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Solar System's First Quasi-Moon Officially Named "Zoozve" After Error On Child's Poster

Latif Nasser noticed the label "Zoozve" near Venus. But Venus has no moons, right?

James Felton

James Felton

James Felton

James Felton

Senior Staff Writer

James is a published author with four pop-history and science books to his name. He specializes in history, strange science, and anything out of the ordinary.

Senior Staff Writer

Edited by Katy Evans
author

Katy Evans

Managing Editor

Katy is Managing Editor at IFLScience where she oversees editorial content from News articles to Features, and even occasionally writes some.

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Venus in black and white.

Venus has no moons. So what is Zoozve?

Image credit: NASA/APL/NRL

Twenty years after its discovery, asteroid and quasi-moon 2002 VE 68 has been officially renamed "Zoozve" after a strange label on his 2-year-old child's poster of the Solar System led Radiolab host Latif Nasser to investigate further.

In a widely-shared X (Twitter) thread, Nasser explained that he found a mystery moon on his child's astronomy poster labeled "Zoozve" near Venus. This is odd, as Venus has no moons, prompting Nasser to investigate.

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Google found no references to any "Zoozve", and a friend at NASA had no idea what it was referring to either. Nasser called the poster's illustrator, who swore that he took the name from a list of moons of the Solar System. 

To cut a long (but enjoyable!) story short, Nasser's NASA friend Liz Landau realized what had happened. The moon was not "Zoozve", but object 2002 VE 68. When space objects are first seen, they are given a provisional name based on when they were discovered. The first number part, as you might have guessed, relates to the year, while the letters relate to when it was discovered in the year.

The quasi-satellite is a lot more interesting than your standard space rocks, being as it was the first of its kind ever discovered, due to its unusual orbit.

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"Like all asteroids, its orbit takes it around the Sun, with asteroids closer to the Sun circling more rapidly and completing a 'year' in a shorter time. The 'year' for VE68 is shorter than the Earth year, clocking in at a little under 225 days," Zoozve's discoverers, led by Seppo Mikkala of Tuorla Observatory, explained back in 2004.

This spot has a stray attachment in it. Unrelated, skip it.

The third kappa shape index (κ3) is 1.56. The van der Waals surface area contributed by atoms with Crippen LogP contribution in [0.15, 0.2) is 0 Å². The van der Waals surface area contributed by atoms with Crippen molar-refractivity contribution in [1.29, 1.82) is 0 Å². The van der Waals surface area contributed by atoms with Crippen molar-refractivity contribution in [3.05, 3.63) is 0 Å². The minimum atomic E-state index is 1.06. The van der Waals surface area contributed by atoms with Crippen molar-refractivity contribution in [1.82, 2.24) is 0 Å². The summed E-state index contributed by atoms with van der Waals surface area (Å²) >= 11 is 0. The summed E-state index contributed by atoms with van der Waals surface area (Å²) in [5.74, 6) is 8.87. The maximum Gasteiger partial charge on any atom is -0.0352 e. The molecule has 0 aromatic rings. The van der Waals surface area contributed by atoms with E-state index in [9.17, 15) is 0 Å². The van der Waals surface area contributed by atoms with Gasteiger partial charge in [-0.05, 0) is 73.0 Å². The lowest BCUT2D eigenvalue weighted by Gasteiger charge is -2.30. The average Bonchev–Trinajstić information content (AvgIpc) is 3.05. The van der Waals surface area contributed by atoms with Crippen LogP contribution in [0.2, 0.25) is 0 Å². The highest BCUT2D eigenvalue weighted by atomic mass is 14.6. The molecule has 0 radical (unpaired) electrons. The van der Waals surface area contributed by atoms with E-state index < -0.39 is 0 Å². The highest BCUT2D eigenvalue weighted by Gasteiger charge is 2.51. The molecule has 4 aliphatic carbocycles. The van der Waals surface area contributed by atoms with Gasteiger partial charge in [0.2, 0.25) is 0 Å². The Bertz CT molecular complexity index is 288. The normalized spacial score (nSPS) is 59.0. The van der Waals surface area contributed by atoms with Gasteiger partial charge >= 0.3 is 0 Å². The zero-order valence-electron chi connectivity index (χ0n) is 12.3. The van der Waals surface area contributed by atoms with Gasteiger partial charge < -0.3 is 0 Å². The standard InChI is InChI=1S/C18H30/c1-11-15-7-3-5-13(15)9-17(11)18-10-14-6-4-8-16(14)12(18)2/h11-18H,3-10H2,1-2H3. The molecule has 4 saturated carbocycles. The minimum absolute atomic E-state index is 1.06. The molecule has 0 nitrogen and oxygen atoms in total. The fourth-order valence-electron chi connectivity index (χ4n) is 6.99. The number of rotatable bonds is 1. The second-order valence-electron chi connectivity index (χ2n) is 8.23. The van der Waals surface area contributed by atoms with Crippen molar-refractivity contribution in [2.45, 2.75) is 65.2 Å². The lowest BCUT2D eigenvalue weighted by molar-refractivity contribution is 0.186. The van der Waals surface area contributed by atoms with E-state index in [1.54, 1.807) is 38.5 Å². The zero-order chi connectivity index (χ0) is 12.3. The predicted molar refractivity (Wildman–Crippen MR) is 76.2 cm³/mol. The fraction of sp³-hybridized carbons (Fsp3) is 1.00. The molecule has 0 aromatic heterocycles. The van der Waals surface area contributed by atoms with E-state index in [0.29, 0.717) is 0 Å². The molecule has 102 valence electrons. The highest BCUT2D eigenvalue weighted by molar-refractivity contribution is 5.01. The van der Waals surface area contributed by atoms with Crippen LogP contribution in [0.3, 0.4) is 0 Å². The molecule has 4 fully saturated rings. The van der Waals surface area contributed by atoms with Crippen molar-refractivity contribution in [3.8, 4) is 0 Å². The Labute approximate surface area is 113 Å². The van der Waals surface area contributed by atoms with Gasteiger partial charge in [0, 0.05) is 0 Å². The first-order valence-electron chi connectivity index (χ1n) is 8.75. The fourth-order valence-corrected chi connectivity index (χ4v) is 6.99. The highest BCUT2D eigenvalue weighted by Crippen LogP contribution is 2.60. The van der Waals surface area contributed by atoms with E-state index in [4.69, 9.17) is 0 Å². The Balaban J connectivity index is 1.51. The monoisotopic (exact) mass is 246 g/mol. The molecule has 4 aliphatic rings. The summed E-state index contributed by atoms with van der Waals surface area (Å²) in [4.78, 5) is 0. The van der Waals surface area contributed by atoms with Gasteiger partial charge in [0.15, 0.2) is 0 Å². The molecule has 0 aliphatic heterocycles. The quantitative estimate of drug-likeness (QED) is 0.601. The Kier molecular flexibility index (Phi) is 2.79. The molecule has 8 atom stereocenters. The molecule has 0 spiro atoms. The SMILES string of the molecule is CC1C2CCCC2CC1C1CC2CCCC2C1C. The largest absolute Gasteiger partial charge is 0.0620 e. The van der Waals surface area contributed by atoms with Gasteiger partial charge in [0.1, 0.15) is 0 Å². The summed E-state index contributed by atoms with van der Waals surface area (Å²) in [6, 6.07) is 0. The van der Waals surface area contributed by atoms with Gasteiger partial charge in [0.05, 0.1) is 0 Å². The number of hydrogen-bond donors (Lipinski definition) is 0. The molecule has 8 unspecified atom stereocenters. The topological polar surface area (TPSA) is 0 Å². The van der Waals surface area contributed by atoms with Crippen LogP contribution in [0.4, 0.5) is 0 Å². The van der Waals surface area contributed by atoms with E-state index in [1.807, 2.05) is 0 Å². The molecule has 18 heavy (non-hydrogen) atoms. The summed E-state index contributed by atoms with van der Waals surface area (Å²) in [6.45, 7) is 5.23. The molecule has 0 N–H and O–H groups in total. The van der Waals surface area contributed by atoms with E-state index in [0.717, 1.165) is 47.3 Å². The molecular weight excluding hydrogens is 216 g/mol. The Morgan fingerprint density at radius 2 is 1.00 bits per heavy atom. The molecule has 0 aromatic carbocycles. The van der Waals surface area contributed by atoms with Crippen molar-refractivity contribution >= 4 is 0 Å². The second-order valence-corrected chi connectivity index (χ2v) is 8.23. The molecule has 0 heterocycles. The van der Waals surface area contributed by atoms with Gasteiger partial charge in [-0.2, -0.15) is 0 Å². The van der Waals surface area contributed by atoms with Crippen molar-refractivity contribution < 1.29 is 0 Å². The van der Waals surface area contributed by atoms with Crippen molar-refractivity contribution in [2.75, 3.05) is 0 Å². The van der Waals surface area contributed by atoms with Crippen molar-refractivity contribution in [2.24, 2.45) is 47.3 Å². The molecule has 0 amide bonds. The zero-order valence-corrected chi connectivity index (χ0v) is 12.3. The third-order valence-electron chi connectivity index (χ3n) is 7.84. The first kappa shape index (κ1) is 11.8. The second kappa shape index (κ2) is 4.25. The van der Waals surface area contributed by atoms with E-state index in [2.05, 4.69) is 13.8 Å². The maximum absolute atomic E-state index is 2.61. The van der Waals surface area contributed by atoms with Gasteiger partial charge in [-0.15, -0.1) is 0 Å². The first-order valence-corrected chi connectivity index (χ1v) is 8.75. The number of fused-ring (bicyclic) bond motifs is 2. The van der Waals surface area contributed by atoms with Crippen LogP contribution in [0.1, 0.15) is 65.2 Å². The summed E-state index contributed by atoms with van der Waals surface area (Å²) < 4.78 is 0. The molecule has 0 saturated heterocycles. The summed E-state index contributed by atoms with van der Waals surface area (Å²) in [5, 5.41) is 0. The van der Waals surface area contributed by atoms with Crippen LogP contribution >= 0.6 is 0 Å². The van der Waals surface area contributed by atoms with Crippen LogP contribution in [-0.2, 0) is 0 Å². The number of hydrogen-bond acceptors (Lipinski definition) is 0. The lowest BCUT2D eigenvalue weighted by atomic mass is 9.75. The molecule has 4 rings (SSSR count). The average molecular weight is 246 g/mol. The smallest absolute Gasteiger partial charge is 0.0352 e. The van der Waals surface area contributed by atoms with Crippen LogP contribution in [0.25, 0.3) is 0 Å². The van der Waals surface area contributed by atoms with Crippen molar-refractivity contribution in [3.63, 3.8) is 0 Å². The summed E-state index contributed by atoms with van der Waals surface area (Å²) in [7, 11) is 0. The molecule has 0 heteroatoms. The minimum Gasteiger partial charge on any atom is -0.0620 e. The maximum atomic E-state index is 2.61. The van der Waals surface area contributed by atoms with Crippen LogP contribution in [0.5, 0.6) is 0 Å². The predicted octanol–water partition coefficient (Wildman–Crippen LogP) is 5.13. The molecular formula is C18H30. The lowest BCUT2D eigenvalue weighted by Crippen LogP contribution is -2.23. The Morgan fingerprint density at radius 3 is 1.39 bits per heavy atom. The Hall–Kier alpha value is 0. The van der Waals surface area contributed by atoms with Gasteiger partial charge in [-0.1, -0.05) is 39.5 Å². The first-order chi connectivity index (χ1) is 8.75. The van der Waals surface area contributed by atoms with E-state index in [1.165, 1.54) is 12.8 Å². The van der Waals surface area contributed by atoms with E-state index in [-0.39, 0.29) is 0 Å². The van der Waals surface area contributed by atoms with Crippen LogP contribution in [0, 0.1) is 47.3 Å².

"This is almost exactly the same as the 'year' of the planet Venus – and it turns out that like synchronised divers in the Olympic Games, both VE68 and Venus are travelling around the Sun nearly in lock-step."

Tracking the orbit of 2002 VE, the team discovered the first quasi-moon, or quasi-satellites, in the Solar System. Quasi-moons, as the name suggests, are not quite moons. They orbit the Sun but are also influenced by the planets along their path.

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Following the Radiolab investigation, the first quasi-moon in the Solar System around a major planet has officially been renamed Zoozve.

"This object is the first-identified quasi-satellite of a major planet (Venus)," the Working Group of the International Astronomical Union (WGSBN) announced in a bulletin. "When artist Alex Foster drew this object on a Solar System poster for children, he mistook the initial characters of the provisional designation as letters, thus coining an odd and memorable moniker."

2002 VE has been orbiting the Sun and encountering Venus for quite a while, but the team who first described its orbit thinks it may have come from elsewhere.

"Our computations show that it has been in its present orbital state for about seven millennia and will stay there for five more centuries to come," the team wrote in their 2004 paper

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"Very close approaches with Venus and Mercury are excluded within the interval of time of reliable numerical computation of the orbit, but repeated encounters with the Earth do occur. From the evolution of the orbit of this object, we conclude that it may have been a near-Earth asteroid, which, some 7,000 yr ago, was injected into its present orbit by the action of the Earth."

[H/T: Radiolab]


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